My Favorite Chimp

The Bible makes it perfectly clear that humans are different than animals.

Most importantly, only humans are created in God’s image and only humans are given “dominion” over animals (Genesis 1:26).

When God gave humanity the power to rule over the animals, it was to care for, tend to, and use them to their fullest potential, while doing so in a just manner.

In other words, we don’t have free reign to mistreat or abuse them.  Proverbs 12:10 says “A righteous man has regard for the life of his animal…”

God has given us the right to use and manage animals, and He expects us to be caring and faithful stewards of His creation.

But following God’s plan is an “abomination” according to many animal rights groups, such as the Boston-based Nonhuman Rights Project (NhRP).

Last month, the group filed suit with the New York State Supreme Court seeking “legal personhood” status for four chimpanzees living in the state.

One, a 26-year-old named Tommy, reportedly has a television in his cage and likes to watch cartoons.

It was the first step in the group’s nationwide campaign to grant legal rights to a variety of animals including whales, elephants, and dolphins.

The suit alleged that based on “law, science and history,” chimpanzees have rights of “habeas corpus,” a legal principle requiring persons under detention to be brought before a judge in an effort to gain release.

NhRP claims these animals possess complex cognitive abilities such as autonomy, self-determination, self-consciousness, awareness of the past and future, the ability to make choices and to display complex emotions.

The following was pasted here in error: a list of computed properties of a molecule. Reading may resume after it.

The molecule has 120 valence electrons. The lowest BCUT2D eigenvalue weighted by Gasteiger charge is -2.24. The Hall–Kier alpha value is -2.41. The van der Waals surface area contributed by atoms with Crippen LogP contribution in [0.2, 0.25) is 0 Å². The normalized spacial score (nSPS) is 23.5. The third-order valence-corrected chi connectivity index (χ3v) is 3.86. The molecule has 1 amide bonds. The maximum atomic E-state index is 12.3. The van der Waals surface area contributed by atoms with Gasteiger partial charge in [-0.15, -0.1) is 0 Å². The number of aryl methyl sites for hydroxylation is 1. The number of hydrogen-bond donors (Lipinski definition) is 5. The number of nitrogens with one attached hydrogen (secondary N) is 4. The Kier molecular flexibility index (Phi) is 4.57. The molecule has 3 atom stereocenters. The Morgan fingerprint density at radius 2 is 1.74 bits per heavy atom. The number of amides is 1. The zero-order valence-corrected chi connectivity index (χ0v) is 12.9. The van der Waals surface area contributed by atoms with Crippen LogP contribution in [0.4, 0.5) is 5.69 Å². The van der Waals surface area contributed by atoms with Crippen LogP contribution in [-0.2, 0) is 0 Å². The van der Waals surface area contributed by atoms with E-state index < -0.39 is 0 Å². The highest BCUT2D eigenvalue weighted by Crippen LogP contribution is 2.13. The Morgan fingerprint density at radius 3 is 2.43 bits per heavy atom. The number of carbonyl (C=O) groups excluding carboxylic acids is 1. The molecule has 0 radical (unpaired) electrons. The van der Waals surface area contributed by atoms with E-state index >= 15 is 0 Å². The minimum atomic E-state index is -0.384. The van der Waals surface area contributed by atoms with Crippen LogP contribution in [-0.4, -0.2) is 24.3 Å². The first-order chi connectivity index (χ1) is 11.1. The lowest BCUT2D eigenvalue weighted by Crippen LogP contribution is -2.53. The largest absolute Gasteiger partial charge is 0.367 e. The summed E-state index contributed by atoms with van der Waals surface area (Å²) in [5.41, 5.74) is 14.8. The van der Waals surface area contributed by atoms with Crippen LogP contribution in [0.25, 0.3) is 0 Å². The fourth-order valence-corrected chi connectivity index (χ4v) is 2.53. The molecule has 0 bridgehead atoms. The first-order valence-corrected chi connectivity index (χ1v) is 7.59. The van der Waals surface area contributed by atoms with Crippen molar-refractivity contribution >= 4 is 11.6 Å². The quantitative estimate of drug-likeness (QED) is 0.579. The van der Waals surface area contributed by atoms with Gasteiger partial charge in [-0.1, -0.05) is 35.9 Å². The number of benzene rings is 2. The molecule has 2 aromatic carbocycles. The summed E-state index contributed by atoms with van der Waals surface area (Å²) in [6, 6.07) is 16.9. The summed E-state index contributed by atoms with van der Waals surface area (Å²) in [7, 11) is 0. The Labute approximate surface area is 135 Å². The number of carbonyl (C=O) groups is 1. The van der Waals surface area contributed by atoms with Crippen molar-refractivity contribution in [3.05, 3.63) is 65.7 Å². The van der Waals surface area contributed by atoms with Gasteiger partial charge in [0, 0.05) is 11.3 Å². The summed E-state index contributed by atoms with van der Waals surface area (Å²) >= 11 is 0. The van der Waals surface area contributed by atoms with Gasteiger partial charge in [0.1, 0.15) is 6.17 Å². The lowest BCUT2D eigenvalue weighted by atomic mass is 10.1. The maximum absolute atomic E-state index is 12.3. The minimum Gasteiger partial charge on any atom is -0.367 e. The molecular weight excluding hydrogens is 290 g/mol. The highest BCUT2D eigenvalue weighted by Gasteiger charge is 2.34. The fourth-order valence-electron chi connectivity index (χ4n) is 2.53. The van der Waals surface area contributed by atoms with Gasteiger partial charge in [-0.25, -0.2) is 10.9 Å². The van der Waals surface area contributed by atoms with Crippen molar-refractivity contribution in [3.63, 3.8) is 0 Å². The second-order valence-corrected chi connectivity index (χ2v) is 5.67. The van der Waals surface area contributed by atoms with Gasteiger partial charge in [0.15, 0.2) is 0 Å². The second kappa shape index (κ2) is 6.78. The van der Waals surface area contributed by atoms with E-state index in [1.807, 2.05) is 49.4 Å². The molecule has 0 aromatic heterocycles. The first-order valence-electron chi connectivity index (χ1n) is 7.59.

In quickly rejecting the suit, one judge said animals don’t qualify for habeas corpus because they were not persons.

Another said he did not want to be the first “to make a leap of faith” equating chimpanzees with human beings.

Commenting on the case, a law professor at Pepperdine University in California knowingly or unknowingly took God’s view of the issue.

Richard Cupp was quoted as saying: “Animals are not persons, but that does not mean that abusing them is acceptable.

“Both humans and animals would be best served by placing a strong emphasis on human responsibility for humane treatment of animals rather than creating an artificial construct of animal personhood.”

The court’s rejection of the case came just days after NhRP co-sponsored a “Personhood Beyond the Human” conference at Yale University.

The stated purpose of the symposium was to “…focus on personhood for nonhuman animals…by analyzing them through the frameworks of neuroscience, behavioral science, philosophy, ethics and law.”

The keynote speaker was Peter Singer, the notorious supporter of infanticide, in addition to his efforts to treat humans as just another species of animals.  His day job is serving as the DeCamp Professor of Bioethics at Princeton University.

GRTL President Dan Becker, who attended the conference as an observer, said he was shocked to learn how openly anti-Christian the group was.

“I was wholly unprepared for the moral revulsion I felt as they described their overall agenda,” Becker said.  “The openly admitted that their goal is to “animalize” mankind as just another animal in the zoo we call earth.”

Becker said the group openly declares that Christianity is the single most pervasive problem they face.

Dan’s account of his time with Peter Singer is on the GRTL website.

“We’re in a war,” Becker said.  “It’s a war not just against what it means to be human, but an all-out assault on the very foundations of Christianity.

“We must acknowledge what we’re facing and continue to develop strategies to defend God’s will and protect the defenseless defenseless humans that is."



by Wayne DuBois
GTRL Media Relations Advisor